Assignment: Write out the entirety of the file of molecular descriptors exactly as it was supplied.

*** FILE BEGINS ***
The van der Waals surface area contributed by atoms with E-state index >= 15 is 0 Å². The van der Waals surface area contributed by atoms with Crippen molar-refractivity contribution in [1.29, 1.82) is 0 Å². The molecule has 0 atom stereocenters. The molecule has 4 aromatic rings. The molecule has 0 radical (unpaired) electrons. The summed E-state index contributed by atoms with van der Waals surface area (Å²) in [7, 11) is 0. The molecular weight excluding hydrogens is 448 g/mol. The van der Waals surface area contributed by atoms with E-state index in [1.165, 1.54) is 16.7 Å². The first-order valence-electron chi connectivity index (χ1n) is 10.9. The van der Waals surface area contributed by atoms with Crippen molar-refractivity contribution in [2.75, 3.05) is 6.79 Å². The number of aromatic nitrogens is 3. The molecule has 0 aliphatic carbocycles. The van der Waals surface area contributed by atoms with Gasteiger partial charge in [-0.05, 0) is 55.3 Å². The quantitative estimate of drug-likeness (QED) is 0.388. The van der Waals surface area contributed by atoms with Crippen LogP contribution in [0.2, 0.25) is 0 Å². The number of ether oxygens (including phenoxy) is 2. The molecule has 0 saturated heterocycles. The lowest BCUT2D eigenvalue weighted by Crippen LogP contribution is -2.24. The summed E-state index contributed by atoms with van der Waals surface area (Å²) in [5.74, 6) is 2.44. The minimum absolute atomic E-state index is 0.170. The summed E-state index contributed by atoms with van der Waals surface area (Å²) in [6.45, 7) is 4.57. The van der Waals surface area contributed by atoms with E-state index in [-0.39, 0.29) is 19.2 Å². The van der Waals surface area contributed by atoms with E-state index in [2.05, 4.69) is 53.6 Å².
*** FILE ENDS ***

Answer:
The van der Waals surface area contributed by atoms with E-state index >= 15 is 0 Å². The van der Waals surface area contributed by atoms with Crippen molar-refractivity contribution in [1.29, 1.82) is 0 Å². The molecule has 0 atom stereocenters. The molecule has 4 aromatic rings. The molecule has 0 radical (unpaired) electrons. The summed E-state index contributed by atoms with van der Waals surface area (Å²) in [7, 11) is 0. The molecular weight excluding hydrogens is 448 g/mol. The van der Waals surface area contributed by atoms with E-state index in [1.165, 1.54) is 16.7 Å². The first-order valence-electron chi connectivity index (χ1n) is 10.9. The van der Waals surface area contributed by atoms with Crippen molar-refractivity contribution in [2.75, 3.05) is 6.79 Å². The number of aromatic nitrogens is 3. The molecule has 0 aliphatic carbocycles. The van der Waals surface area contributed by atoms with Gasteiger partial charge in [-0.05, 0) is 55.3 Å². The quantitative estimate of drug-likeness (QED) is 0.388. The van der Waals surface area contributed by atoms with Crippen LogP contribution in [0.2, 0.25) is 0 Å². The number of ether oxygens (including phenoxy) is 2. The molecule has 0 saturated heterocycles. The lowest BCUT2D eigenvalue weighted by Crippen LogP contribution is -2.24. The summed E-state index contributed by atoms with van der Waals surface area (Å²) in [5.74, 6) is 2.44. The minimum absolute atomic E-state index is 0.170. The summed E-state index contributed by atoms with van der Waals surface area (Å²) in [6.45, 7) is 4.57. The van der Waals surface area contributed by atoms with E-state index in [-0.39, 0.29) is 19.2 Å². The van der Waals surface area contributed by atoms with E-state index in [2.05, 4.69) is 53.6 Å².